SEARCH launched a ‘liberation from alcohol movement’ in the late 1980s at the urging of local village women. The initiative soon developed into a mass movement with women and youth in 150 villages demanding prohibition in the district.
“The total value of alcohol sold in the district was about Rs200 million a year, whereas the government’s annual budget for Gadchiroli was just Rs140 million,” says Dr Abhay Bang. “We urged the government to impose prohibition in the district and women supported us in the thousands.” [In 1993, the Maharashtra government finally imposed prohibition in Gadchiroli but SEARCH surveys show that more than 40% of males in the district continue to consume alcohol, most of it illegally brewed.]
In August 2016, SEARCH began a collaboration involving the Maharashtra government and the Tata Trusts to launch ‘muktipath’, a district-wide tobacco and alcohol control programme. The aim here is to raise awareness about the ill-effects of alcohol and tobacco, create a social environment to reduce their consumption, and to rehabilitate addicts.
Muktipath has a five-pronged approach:
SEARCH currently has three clinics to treat alcoholics and this highlights what is a crucial facet of its work. “We plan to have such clinics across the district and we hope to provide services to about 4,000 people with addictive disorders,” says Arti Bang, a psychiatrist and a daughter-in-law of the Bangs.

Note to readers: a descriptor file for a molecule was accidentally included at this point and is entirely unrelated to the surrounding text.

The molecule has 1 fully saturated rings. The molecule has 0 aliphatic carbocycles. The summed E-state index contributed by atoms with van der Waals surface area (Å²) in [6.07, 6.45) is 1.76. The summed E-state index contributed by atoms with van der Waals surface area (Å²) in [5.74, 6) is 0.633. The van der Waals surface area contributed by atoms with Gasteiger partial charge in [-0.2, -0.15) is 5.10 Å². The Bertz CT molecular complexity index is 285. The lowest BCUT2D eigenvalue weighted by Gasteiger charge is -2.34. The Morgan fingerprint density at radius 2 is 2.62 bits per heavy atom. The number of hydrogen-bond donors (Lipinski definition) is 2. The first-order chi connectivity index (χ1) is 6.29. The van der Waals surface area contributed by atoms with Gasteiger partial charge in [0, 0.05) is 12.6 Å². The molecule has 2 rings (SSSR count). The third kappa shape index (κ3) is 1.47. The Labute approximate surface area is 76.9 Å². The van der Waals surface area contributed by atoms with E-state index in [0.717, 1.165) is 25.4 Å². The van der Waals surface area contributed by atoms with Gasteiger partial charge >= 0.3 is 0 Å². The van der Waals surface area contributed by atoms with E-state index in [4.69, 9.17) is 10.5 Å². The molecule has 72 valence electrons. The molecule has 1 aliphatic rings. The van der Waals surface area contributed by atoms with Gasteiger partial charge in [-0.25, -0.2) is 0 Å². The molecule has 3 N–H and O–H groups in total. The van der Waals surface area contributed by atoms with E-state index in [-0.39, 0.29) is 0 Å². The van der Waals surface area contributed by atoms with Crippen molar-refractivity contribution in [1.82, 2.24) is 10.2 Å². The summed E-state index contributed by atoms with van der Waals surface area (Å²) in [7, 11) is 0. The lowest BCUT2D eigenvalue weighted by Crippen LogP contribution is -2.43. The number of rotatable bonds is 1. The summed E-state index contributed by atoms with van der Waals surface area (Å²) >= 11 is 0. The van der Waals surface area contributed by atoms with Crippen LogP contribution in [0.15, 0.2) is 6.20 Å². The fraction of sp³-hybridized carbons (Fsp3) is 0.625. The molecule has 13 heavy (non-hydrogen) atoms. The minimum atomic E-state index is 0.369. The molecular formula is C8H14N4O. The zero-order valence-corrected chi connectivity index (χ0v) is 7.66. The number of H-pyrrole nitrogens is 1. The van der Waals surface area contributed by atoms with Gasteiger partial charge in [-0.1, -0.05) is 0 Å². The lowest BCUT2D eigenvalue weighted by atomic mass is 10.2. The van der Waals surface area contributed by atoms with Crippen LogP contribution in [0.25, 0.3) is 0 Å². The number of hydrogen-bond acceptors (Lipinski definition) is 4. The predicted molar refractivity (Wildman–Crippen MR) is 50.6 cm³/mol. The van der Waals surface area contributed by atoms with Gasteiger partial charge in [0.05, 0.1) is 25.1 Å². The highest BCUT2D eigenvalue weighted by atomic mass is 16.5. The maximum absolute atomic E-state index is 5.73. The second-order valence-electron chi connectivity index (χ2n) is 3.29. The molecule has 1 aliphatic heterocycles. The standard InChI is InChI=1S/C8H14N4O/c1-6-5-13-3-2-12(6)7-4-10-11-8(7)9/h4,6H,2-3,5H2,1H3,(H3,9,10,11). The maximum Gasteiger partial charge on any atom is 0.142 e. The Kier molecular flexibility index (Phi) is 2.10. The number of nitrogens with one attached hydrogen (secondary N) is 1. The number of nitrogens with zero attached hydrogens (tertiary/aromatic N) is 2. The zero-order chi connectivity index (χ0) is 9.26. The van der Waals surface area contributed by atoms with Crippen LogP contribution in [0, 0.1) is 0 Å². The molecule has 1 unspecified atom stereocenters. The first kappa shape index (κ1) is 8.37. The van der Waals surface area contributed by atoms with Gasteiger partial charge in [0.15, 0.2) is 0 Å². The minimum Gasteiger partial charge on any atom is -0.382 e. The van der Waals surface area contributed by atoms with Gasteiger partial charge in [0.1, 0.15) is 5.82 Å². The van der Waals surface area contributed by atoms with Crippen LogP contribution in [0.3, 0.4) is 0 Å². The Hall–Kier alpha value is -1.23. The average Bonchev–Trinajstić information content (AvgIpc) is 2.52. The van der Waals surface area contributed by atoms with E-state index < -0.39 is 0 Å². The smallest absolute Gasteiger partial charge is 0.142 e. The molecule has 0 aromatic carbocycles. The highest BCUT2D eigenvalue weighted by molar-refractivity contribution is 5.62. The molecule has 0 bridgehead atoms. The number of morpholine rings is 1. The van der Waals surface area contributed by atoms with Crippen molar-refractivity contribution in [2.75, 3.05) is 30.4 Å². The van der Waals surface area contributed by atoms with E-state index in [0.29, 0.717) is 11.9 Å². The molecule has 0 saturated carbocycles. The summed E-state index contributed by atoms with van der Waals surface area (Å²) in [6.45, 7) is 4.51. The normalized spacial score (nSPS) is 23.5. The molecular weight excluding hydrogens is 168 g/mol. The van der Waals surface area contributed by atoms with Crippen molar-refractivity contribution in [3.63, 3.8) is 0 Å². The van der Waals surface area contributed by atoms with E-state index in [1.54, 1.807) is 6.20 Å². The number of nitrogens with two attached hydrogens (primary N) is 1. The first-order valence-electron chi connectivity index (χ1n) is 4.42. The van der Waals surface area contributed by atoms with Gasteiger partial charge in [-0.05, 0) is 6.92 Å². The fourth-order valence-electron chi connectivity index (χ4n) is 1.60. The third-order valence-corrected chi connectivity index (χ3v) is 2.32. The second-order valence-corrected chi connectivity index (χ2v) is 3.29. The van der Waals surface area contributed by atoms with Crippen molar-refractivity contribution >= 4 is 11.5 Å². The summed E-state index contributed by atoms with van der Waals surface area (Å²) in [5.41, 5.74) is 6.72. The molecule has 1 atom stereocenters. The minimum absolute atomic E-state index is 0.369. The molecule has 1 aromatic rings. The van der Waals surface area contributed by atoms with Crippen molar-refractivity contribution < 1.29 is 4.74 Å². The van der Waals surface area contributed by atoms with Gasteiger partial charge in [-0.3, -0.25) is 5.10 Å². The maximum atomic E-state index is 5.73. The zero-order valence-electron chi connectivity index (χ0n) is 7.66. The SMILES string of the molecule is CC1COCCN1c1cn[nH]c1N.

A healthcare camp underway for members of the tribal community
When gynaecologist Rani Bang first began researching the reproductive health of women in 1985, she was stepping into new terrain. “It was mostly about maternal issues and family planning,” says Dr Bang. “All the other components of reproductive health were missing. But my experience at medical colleges and district hospitals told me otherwise.”
Dr Bang soon learned that there wasn’t a single study on issues such as reproductive tract infections, infertility and cancer. After teaming up with her husband, Abhay Bang, and setting up SEARCH, she decided to undertake the first such study.